• Post #5 - September 6th, 2017, 1:37 pm
    Post #5 - September 6th, 2017, 1:37 pm Post #5 - September 6th, 2017, 1:37 pm
    Hi,

    A sample station at Jewel had a sugar/stevia Coke. It did not taste right. The sample person claimed I was influenced by the knowledge of Stevia's presence. I could have done it blindfolded and knew with the first sip.

    When I drink Coke with sugar, I can drink it pretty fast. A can of Diet Coke can last the afternoon.

    Back in the 80's, Dr. Pepper had a diet version that tasted like diesel fuel. You really had to trick your mind into finding it acceptable. The taste was so awful, I never got past a sip.

    Regards,
    Cathy2
    Cathy2

    "You'll be remembered long after you're dead if you make good gravy, mashed potatoes and biscuits." -- Nathalie Dupree
    Facebook, Twitter, Greater Midwest Foodways, Road Food 2012: Podcast
  • Post #6 - September 18th, 2017, 2:29 pm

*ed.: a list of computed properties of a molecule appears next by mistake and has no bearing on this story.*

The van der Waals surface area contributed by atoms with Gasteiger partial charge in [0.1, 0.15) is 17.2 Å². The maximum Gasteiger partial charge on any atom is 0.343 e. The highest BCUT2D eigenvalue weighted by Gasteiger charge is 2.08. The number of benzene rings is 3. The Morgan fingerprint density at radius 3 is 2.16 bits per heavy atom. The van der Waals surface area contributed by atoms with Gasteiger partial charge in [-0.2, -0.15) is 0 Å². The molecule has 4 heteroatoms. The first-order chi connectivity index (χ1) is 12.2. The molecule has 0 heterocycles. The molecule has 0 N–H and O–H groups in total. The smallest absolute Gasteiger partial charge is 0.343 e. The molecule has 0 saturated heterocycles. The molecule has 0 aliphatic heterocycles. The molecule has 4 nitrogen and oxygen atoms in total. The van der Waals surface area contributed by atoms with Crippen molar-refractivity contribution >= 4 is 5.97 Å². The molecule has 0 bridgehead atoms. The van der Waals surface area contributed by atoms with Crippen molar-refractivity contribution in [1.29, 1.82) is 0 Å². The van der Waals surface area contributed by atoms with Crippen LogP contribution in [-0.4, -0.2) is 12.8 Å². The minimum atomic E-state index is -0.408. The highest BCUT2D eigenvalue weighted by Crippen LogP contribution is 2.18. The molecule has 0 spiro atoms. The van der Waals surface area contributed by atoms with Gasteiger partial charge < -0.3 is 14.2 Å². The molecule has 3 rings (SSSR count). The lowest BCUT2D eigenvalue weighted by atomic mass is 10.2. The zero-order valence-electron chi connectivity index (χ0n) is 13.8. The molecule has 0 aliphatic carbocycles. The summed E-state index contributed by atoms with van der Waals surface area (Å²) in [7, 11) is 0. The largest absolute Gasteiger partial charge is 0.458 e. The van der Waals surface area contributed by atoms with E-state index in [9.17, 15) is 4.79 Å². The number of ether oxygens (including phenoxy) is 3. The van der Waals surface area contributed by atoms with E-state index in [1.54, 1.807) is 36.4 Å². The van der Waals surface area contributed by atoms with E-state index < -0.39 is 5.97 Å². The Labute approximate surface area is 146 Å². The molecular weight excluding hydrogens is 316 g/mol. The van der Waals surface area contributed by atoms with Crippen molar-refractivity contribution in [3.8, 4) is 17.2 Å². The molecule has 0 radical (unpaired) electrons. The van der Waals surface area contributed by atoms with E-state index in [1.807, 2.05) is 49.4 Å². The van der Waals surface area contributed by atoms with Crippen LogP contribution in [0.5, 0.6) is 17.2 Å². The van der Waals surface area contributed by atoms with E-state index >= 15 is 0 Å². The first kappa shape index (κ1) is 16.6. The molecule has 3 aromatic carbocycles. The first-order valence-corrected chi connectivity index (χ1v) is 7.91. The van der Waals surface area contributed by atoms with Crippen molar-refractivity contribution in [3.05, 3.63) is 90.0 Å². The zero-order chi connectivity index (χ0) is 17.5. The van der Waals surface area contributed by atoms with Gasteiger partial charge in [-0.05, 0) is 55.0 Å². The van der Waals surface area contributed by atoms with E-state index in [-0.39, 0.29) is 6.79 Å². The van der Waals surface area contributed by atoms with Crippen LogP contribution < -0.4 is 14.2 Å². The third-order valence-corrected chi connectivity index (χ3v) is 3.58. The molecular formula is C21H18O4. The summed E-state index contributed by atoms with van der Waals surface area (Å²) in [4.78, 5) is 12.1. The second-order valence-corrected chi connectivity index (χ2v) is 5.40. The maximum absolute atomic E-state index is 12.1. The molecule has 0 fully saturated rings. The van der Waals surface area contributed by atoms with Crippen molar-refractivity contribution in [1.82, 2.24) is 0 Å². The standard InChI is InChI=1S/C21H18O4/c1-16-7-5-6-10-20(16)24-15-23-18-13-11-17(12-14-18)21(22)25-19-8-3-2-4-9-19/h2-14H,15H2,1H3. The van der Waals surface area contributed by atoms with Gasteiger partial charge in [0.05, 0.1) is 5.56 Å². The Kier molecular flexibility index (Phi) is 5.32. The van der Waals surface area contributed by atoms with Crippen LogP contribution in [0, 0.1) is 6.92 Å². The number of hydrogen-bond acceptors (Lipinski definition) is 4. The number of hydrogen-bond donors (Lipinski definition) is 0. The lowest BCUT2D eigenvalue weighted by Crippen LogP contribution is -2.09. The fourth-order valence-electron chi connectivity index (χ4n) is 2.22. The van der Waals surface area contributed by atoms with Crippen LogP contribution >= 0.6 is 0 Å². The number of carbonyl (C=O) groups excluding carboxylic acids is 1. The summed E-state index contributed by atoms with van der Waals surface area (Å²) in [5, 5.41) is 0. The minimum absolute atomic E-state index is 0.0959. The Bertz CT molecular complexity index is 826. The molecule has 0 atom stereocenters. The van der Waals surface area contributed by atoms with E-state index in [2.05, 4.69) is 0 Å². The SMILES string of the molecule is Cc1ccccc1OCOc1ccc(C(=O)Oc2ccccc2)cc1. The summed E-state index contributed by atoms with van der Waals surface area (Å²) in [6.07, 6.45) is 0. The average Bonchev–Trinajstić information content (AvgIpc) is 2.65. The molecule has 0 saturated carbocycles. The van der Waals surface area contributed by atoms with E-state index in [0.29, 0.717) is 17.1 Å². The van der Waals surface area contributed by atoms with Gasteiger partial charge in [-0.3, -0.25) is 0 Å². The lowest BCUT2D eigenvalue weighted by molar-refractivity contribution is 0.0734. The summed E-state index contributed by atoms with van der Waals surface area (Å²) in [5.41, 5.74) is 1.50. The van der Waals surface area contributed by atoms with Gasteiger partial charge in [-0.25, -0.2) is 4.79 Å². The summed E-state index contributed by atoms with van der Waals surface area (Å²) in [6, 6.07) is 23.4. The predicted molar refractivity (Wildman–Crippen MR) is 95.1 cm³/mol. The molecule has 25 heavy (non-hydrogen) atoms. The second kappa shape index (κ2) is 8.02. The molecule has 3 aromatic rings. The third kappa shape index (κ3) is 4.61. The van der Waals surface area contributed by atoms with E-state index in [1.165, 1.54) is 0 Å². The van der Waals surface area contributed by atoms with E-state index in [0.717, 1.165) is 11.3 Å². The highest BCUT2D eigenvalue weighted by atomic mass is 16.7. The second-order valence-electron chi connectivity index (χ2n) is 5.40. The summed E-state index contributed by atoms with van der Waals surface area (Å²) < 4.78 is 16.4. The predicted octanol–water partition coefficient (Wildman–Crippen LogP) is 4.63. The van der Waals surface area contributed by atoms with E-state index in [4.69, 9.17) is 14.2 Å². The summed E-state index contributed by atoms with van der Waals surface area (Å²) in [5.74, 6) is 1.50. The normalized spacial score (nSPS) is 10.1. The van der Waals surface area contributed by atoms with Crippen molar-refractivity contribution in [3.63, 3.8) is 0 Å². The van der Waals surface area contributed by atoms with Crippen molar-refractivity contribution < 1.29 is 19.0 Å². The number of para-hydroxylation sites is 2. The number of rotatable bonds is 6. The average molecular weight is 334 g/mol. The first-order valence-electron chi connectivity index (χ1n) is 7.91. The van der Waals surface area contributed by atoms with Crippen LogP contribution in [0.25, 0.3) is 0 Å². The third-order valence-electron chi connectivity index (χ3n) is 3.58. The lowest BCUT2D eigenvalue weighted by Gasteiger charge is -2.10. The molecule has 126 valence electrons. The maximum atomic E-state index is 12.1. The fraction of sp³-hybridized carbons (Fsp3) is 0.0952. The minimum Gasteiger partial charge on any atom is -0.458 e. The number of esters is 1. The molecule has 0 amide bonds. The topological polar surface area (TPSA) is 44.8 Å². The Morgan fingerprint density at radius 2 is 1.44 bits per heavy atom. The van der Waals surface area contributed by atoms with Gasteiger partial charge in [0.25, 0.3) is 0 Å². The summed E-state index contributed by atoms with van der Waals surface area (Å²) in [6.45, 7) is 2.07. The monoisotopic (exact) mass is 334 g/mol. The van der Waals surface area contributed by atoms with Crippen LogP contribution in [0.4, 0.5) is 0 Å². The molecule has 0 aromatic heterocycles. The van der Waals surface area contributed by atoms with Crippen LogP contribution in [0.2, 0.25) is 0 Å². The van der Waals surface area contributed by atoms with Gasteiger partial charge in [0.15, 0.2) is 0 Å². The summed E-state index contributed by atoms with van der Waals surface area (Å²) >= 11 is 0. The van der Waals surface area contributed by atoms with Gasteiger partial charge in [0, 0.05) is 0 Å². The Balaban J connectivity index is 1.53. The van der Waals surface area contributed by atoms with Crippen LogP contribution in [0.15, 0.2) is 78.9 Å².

Post #6 - September 18th, 2017, 2:29 pm Post #6 - September 18th, 2017, 2:29 pm
    I'm new to the stevia game, so I've been sampling many brands out here because, I, too, find it has a bitter/funky aftertaste (I despise brussels sprouts for the same reason)

    Then I picked up a coffee at a local pastry shop & they had packs of Truvia with their sweeteners. I grabbed a few & tried them in my oatmeal & yogurt (I only buy plain yogurt - milk & bacteria, period) and found it unobjectionable. I noticed, though, that it was crystallized rather than powdery like so many other versions.

    It comes from a leaf, right? How do they crystalize it? Has anyone ever baked with the crystal-type? Does the flavor change in baked goods? I think I've only seen beverages made with stevia.
  • Post #7 - September 19th, 2017, 2:17 pm
    Post #7 - September 19th, 2017, 2:17 pm Post #7 - September 19th, 2017, 2:17 pm